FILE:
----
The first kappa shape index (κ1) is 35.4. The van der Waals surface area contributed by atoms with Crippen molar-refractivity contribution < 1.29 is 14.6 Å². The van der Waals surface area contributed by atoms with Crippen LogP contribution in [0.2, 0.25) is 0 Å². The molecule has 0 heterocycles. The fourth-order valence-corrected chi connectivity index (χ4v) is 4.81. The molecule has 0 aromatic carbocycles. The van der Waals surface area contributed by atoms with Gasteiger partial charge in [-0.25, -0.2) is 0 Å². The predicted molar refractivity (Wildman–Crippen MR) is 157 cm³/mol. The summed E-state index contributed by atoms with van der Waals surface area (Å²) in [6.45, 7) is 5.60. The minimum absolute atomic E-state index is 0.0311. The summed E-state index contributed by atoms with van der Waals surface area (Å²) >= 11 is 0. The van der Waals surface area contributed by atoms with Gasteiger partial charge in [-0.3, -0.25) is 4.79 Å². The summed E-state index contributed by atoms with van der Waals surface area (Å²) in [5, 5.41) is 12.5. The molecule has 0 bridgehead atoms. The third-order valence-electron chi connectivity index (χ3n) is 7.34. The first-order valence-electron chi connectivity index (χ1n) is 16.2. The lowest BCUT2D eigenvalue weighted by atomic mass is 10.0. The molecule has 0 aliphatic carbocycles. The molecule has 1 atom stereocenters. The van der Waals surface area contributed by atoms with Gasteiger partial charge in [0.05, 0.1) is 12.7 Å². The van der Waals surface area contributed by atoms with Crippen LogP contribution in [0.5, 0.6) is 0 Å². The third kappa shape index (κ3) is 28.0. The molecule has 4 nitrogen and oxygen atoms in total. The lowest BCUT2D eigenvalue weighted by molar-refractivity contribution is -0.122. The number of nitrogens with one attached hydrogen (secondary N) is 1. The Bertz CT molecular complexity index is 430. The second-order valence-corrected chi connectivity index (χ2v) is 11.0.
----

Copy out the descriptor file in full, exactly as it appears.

The first kappa shape index (κ1) is 35.4. The van der Waals surface area contributed by atoms with Crippen molar-refractivity contribution < 1.29 is 14.6 Å². The van der Waals surface area contributed by atoms with Crippen LogP contribution in [0.2, 0.25) is 0 Å². The molecule has 0 heterocycles. The fourth-order valence-corrected chi connectivity index (χ4v) is 4.81. The molecule has 0 aromatic carbocycles. The van der Waals surface area contributed by atoms with Gasteiger partial charge in [-0.25, -0.2) is 0 Å². The predicted molar refractivity (Wildman–Crippen MR) is 157 cm³/mol. The summed E-state index contributed by atoms with van der Waals surface area (Å²) in [6.45, 7) is 5.60. The minimum absolute atomic E-state index is 0.0311. The summed E-state index contributed by atoms with van der Waals surface area (Å²) >= 11 is 0. The van der Waals surface area contributed by atoms with Gasteiger partial charge in [-0.3, -0.25) is 4.79 Å². The summed E-state index contributed by atoms with van der Waals surface area (Å²) in [5, 5.41) is 12.5. The molecule has 0 bridgehead atoms. The third-order valence-electron chi connectivity index (χ3n) is 7.34. The first-order valence-electron chi connectivity index (χ1n) is 16.2. The lowest BCUT2D eigenvalue weighted by atomic mass is 10.0. The molecule has 0 aliphatic carbocycles. The molecule has 1 atom stereocenters. The van der Waals surface area contributed by atoms with Gasteiger partial charge in [0.05, 0.1) is 12.7 Å². The van der Waals surface area contributed by atoms with Crippen LogP contribution in [0.5, 0.6) is 0 Å². The third kappa shape index (κ3) is 28.0. The molecule has 4 nitrogen and oxygen atoms in total. The lowest BCUT2D eigenvalue weighted by molar-refractivity contribution is -0.122. The number of nitrogens with one attached hydrogen (secondary N) is 1. The Bertz CT molecular complexity index is 430. The second-order valence-corrected chi connectivity index (χ2v) is 11.0.